Surveys may include both systematic and adaptive components. The systematic survey is generally the primary effort in an acoustic assessment. This term refers to the area-wide vessel survey that follows predetermined transects. Conversely, the purpose of an adaptive survey is to increase sampling effort when a region of high density is detected on systematic transects (Conners and Schwager 2002). Adaptive transects are performed at a higher resolution than systematic ones and aim to characterize the full extent of an observed aggregation. This information may be used in density/abundance estimates (Conners and Schwager 2002) or to gain insight on the spatial attributes of fish aggregations.
Elongated single fish tracks, representing multiple detections of the same fish, result from stationary observation (Fig. 11). These tracks may be used to gain insight on average TS, orientation, and movement that are not possible during systematic surveys.
Figure 11. Image of single rainbow smelt traces from stationary sounding.
Trawl collections serve multiple purposes during an acoustic survey. They may be performed to:
identify the constituents of observed target assemblage types;
partition backscatter into species or age-group composition;
collect specimens for TS versus length estimates, or;
collect specimens for auxiliary information (e.g., age, diet, maturity, or sex)
Trawling may represent a significant amount of time during a survey, depending on deployment, fishing, and retrieval strategies. It is essential that trawl time be considered during the survey design phase.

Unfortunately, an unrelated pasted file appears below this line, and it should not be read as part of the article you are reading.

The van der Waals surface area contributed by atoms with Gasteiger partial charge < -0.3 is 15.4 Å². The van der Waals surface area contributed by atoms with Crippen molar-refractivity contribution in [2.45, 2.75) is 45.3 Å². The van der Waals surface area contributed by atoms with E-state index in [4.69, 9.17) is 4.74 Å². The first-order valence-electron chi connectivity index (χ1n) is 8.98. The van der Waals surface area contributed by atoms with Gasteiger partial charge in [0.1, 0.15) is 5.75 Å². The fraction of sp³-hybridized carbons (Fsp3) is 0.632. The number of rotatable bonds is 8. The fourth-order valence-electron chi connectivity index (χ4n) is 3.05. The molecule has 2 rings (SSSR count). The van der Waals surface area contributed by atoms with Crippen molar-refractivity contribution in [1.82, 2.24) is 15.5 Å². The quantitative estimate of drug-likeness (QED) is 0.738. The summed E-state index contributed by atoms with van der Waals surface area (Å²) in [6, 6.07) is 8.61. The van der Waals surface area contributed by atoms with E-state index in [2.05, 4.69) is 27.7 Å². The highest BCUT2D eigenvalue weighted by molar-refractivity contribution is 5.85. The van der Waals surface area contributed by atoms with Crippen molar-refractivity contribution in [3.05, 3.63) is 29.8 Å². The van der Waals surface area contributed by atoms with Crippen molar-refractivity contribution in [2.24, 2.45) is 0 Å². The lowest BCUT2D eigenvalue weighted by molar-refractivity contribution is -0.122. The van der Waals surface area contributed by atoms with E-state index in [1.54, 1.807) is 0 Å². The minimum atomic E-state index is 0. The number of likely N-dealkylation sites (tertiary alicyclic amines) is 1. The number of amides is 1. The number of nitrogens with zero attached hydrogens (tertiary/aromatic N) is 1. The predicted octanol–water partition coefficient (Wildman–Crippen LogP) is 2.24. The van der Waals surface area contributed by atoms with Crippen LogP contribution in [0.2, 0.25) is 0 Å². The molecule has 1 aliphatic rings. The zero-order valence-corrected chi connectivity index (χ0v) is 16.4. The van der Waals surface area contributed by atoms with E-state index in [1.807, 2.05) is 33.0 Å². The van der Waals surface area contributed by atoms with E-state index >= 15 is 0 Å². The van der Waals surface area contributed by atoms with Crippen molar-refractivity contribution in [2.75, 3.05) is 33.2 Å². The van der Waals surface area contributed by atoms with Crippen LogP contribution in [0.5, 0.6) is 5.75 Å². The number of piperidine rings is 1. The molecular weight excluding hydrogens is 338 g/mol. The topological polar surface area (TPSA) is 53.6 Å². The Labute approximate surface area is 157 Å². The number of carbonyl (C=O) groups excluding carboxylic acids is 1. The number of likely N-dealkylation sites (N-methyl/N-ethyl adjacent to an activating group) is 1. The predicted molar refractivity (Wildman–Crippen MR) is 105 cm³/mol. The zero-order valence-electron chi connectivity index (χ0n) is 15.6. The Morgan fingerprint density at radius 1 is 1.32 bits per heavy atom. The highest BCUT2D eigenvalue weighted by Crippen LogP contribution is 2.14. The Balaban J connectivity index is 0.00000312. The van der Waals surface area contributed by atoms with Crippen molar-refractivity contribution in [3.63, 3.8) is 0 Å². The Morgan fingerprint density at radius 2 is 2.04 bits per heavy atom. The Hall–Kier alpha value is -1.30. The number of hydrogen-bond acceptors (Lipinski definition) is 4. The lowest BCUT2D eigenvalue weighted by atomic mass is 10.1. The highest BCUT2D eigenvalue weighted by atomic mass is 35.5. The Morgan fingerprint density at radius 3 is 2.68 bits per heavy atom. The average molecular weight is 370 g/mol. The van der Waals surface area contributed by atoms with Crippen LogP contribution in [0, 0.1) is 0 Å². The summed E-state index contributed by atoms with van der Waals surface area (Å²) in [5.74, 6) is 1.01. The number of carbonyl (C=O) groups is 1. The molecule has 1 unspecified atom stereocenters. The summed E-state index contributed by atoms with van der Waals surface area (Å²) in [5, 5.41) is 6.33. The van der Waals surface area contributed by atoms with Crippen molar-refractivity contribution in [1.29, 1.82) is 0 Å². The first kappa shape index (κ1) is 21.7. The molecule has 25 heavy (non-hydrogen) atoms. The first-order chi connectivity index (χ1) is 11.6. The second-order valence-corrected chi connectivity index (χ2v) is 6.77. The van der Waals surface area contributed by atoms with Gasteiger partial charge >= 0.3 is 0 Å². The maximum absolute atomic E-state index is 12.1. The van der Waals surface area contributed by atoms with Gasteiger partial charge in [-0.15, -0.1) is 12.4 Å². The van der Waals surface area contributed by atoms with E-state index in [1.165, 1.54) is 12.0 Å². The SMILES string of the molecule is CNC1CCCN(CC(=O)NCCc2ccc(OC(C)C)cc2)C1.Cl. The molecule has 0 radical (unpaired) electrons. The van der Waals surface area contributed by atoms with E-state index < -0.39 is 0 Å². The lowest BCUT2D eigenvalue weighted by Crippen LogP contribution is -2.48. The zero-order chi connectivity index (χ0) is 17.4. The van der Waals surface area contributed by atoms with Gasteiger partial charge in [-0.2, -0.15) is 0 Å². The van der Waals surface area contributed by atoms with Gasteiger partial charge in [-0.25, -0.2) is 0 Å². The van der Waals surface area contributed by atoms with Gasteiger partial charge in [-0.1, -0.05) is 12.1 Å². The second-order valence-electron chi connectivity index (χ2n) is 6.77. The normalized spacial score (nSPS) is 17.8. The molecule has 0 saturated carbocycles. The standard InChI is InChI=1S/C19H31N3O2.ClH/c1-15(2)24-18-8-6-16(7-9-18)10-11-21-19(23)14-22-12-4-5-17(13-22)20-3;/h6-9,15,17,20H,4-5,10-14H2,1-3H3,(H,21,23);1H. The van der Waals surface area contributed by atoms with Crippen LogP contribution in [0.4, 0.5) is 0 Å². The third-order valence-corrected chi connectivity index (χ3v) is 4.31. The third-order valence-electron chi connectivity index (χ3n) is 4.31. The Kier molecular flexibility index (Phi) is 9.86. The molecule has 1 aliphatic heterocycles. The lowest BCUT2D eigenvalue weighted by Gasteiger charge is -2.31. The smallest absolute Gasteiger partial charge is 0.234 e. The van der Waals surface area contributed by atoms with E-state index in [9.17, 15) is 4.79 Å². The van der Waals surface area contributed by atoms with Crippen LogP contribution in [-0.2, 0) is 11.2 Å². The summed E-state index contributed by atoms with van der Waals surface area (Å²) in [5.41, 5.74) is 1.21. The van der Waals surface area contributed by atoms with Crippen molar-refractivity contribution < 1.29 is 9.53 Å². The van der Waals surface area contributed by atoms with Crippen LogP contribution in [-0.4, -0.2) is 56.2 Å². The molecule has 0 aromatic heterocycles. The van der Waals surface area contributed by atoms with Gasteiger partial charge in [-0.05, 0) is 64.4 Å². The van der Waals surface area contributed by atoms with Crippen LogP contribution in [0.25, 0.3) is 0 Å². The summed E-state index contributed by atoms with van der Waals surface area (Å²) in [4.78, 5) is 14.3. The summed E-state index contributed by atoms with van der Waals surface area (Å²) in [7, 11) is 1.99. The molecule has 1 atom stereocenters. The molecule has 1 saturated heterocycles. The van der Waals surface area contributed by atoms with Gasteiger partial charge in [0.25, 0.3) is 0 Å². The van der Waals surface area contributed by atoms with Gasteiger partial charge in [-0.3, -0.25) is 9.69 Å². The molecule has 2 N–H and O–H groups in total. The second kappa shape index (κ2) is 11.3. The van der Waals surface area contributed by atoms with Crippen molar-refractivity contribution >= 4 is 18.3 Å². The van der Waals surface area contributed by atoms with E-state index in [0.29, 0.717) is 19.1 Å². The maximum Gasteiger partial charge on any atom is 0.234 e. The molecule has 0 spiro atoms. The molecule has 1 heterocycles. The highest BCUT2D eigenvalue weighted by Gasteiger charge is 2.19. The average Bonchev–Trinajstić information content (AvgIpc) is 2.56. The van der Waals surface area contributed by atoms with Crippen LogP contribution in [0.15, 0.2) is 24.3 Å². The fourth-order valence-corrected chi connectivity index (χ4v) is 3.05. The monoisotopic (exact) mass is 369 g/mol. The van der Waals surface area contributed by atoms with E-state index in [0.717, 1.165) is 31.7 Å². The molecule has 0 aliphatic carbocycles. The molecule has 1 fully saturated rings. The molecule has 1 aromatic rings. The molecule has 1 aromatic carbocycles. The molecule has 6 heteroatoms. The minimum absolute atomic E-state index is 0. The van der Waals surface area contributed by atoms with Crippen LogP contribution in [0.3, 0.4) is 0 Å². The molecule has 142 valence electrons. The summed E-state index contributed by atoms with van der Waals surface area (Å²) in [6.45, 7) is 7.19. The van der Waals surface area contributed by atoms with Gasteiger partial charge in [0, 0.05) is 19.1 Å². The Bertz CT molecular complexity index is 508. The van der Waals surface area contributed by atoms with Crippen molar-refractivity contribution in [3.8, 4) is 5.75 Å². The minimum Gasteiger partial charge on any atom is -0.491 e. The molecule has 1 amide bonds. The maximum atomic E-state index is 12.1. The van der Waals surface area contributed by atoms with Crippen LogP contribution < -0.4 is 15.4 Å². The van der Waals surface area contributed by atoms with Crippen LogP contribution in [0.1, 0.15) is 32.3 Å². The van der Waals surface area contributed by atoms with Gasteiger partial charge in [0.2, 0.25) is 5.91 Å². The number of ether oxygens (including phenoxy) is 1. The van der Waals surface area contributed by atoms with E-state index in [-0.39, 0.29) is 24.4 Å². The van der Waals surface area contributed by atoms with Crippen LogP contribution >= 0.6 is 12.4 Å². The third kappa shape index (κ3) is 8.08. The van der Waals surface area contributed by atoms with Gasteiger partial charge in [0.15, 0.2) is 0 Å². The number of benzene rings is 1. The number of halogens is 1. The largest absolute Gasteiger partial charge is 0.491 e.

At this time, no strict recommendations have been developed on the optimal number of trawls to be collected to access information auxiliary to the acoustic data. If variance in trawl and acoustic surveys are known, Simmonds and MacLennan (2005) provide recommendations on balancing trawling and survey components to minimize variance. Adams et al. (2006) propose a method for stratification of trawl and acoustic samples in Great Lakes surveys.
Temperature is required for the calculation of sound speed (c, m•s-1) and the acoustic absorption coefficient (a, dB•km-1). As temperature may vary across the survey area, measurements should be taken regularly. Consideration should be given to how environmental data will be used in analyses (e.g., correlation with density distribution), as a greater number of samples may be needed to meet this objective.
Supplementary information, collected during stationary sounding, trawling, or environmental data collection may include:
specimen collection for diet or age analyses or fecundity;
single fish target tracking during stationary sounding, or;
abiotic data such as depth, temperature, thermocline depth, nutrients, or water clarity.
Taking time to observe/collect these things may reduce time available to acoustic sampling, so it is important to acknowledge costs and benefits of auxiliary information at the same time that survey design is being considered.
There are no simple formulae for weighting effort between collecting auxiliary information (e.g., age-composition) and collecting the acoustic samples themselves. But, the same considerations made for acoustic sampling (e.g., stratifying the collection of auxiliary information, increasing sampling of auxiliary information to increase precision) should be used when determining how auxiliary information should be collected.